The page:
justified the failure by asserting that it was due to David’s environmental factors that ultimately

led to the failure. Money believed that due to the fact that David had a twin brother, someone

with whom David could compare himself, this made David’s unnatural progression into

becoming a female that much harder. David recalls that he “kept thinking of the fun stuff my

brother was doing […]” (Colapinto, 1997, p.67). Clearly, having this twin brother around was

not a good environmental factor for his progress. Furthermore, Money also attributed the failure

to the environmental factor that David received in regards to his rearing. Money put extreme

pressure on the parents to not have any “second thoughts” for it would “weaken the child’s

identification as a girl or woman” (Colapinto, 1997, p.66). With this in mind, the parents

wouldn’t allow David to take part in perfectly normal activities that any young girl may have

wanted to do. David recalls wanting to shave with his father, but was immediately reprimanded
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and told to go with his mother. One could argue that had David’s parents been a little more

lenient, and perhaps allow for David to grow into a tom-girl the experiment would have been far

more successful. However, this is just one incident of twin research.

In a film shown in class, there was an interesting case of twins that had been separated at

birth and reunited later on in their lives. Clearly, these twins had been raised in quite different

environments and had gone through different experiences. Yet, it is relevant to note that both of

them had chosen to become firefighters as their professions. The twins also noticed that they held

a beer glass very similarly. This particular twin research argues very heavily in favor of nature,

based on the fact that their environments were different but ultimately the twins followed a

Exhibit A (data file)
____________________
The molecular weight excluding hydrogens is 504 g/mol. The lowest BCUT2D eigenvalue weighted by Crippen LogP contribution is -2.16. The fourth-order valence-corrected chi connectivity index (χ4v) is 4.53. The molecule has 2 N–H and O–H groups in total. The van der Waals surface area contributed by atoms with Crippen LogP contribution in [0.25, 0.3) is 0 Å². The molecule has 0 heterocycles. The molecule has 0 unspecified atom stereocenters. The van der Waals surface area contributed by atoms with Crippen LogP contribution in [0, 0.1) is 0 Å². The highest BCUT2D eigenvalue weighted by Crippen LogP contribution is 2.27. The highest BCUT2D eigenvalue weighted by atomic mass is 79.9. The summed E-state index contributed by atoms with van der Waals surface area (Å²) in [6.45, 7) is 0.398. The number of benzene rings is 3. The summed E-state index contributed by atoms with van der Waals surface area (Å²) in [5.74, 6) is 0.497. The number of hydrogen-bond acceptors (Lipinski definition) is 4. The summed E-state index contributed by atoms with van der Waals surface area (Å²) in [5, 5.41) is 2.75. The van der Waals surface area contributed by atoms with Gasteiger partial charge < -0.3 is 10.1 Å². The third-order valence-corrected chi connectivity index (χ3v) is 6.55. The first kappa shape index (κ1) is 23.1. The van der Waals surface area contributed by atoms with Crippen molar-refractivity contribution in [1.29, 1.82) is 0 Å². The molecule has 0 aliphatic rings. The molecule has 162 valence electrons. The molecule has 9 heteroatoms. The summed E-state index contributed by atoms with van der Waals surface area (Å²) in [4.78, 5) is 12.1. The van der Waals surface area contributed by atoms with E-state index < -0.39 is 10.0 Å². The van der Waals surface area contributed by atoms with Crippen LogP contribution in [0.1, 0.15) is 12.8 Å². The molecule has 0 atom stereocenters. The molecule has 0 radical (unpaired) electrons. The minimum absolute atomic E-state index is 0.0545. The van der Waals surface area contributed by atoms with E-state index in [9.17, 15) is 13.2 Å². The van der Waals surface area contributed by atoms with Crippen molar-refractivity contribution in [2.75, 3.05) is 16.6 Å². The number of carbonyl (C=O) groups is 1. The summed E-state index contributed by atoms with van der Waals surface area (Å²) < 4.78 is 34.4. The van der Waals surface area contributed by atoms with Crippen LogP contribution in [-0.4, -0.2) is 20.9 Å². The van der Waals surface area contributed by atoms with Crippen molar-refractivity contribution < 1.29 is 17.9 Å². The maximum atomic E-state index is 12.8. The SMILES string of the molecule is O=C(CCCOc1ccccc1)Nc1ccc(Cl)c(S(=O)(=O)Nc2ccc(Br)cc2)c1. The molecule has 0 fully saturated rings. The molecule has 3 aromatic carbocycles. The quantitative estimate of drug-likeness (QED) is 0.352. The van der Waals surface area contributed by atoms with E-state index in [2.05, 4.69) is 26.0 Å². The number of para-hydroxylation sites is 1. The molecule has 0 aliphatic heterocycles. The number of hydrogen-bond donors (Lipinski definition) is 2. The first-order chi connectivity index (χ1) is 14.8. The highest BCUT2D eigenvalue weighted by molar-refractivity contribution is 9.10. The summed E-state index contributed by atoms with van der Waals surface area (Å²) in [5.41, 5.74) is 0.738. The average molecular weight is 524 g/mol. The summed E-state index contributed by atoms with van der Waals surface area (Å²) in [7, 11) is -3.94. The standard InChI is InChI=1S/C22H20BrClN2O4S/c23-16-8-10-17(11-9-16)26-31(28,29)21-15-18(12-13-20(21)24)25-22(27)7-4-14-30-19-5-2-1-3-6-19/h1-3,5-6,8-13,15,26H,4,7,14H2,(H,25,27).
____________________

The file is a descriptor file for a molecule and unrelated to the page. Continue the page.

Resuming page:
similar path. However, one should also consider that these twins may have had various

experiences in their own lives that led to their identical professions. As is the case in this study,

the greatest limitation in any twin research experiment is the lack of control over the subjects

(ABC News, 1999).

So, what can one gather about the research done on twins and their contribution to the

ongoing debate of nature versus nurture? In some ways, there a many benefits, yet at the same

time there are a number of limiting factors. Benefits include the fact that genetically their make-

up is identical which allows for a superb comparison. On the other hand, all twin studies are

limited by the fact that they can’t be controlled by psychologists, and there are factors that cannot

be anticipated. Ultimately, twin research provides a number of answers to the debate on nature

versus nurture, but at the same time propose new questions that lie ready for investigation.
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Bibliography

1. Colapinto, John, (1997). The True Story of John/Joan. Rolling Stone, 775, 54-73. Retrieved

January 15, 2003.

2. Films for the Humanities and Sciences, ABC News (Producer). (1999). Boy or Girl? When
Doctors Choose a Child's Sex [video]. (Available from Films for the Humanities and
Sciences, P.O. Box 2053, Princeton, NJ 08543, www.films.com).